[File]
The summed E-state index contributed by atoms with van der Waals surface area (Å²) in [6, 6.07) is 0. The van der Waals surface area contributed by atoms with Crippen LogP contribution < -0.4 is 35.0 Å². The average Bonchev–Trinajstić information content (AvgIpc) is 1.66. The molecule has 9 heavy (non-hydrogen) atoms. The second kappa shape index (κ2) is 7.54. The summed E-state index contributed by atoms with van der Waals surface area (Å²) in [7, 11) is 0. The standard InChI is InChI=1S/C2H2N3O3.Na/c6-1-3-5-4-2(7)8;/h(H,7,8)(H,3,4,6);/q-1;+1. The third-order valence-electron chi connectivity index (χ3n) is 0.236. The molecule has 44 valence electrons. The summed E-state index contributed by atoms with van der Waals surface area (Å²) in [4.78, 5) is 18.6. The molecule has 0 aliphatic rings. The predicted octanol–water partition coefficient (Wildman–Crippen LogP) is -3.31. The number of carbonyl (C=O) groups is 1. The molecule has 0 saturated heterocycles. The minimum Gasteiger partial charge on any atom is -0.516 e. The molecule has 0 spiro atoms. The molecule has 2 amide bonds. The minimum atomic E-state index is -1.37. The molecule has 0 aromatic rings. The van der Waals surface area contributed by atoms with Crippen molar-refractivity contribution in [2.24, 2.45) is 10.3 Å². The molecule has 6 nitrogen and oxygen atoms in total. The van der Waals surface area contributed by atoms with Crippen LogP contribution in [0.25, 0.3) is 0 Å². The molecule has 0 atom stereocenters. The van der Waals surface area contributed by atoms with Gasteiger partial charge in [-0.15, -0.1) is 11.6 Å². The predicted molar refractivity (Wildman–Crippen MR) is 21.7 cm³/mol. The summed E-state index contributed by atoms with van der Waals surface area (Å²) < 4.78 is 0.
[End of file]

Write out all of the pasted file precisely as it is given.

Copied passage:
The summed E-state index contributed by atoms with van der Waals surface area (Å²) in [6, 6.07) is 0. The van der Waals surface area contributed by atoms with Crippen LogP contribution < -0.4 is 35.0 Å². The average Bonchev–Trinajstić information content (AvgIpc) is 1.66. The molecule has 9 heavy (non-hydrogen) atoms. The second kappa shape index (κ2) is 7.54. The summed E-state index contributed by atoms with van der Waals surface area (Å²) in [7, 11) is 0. The standard InChI is InChI=1S/C2H2N3O3.Na/c6-1-3-5-4-2(7)8;/h(H,7,8)(H,3,4,6);/q-1;+1. The third-order valence-electron chi connectivity index (χ3n) is 0.236. The molecule has 44 valence electrons. The summed E-state index contributed by atoms with van der Waals surface area (Å²) in [4.78, 5) is 18.6. The molecule has 0 aliphatic rings. The predicted octanol–water partition coefficient (Wildman–Crippen LogP) is -3.31. The number of carbonyl (C=O) groups is 1. The molecule has 0 saturated heterocycles. The minimum Gasteiger partial charge on any atom is -0.516 e. The molecule has 0 spiro atoms. The molecule has 2 amide bonds. The minimum atomic E-state index is -1.37. The molecule has 0 aromatic rings. The van der Waals surface area contributed by atoms with Crippen molar-refractivity contribution in [2.24, 2.45) is 10.3 Å². The molecule has 6 nitrogen and oxygen atoms in total. The van der Waals surface area contributed by atoms with Crippen LogP contribution in [0.25, 0.3) is 0 Å². The molecule has 0 atom stereocenters. The van der Waals surface area contributed by atoms with Gasteiger partial charge in [-0.15, -0.1) is 11.6 Å². The predicted molar refractivity (Wildman–Crippen MR) is 21.7 cm³/mol. The summed E-state index contributed by atoms with van der Waals surface area (Å²) < 4.78 is 0.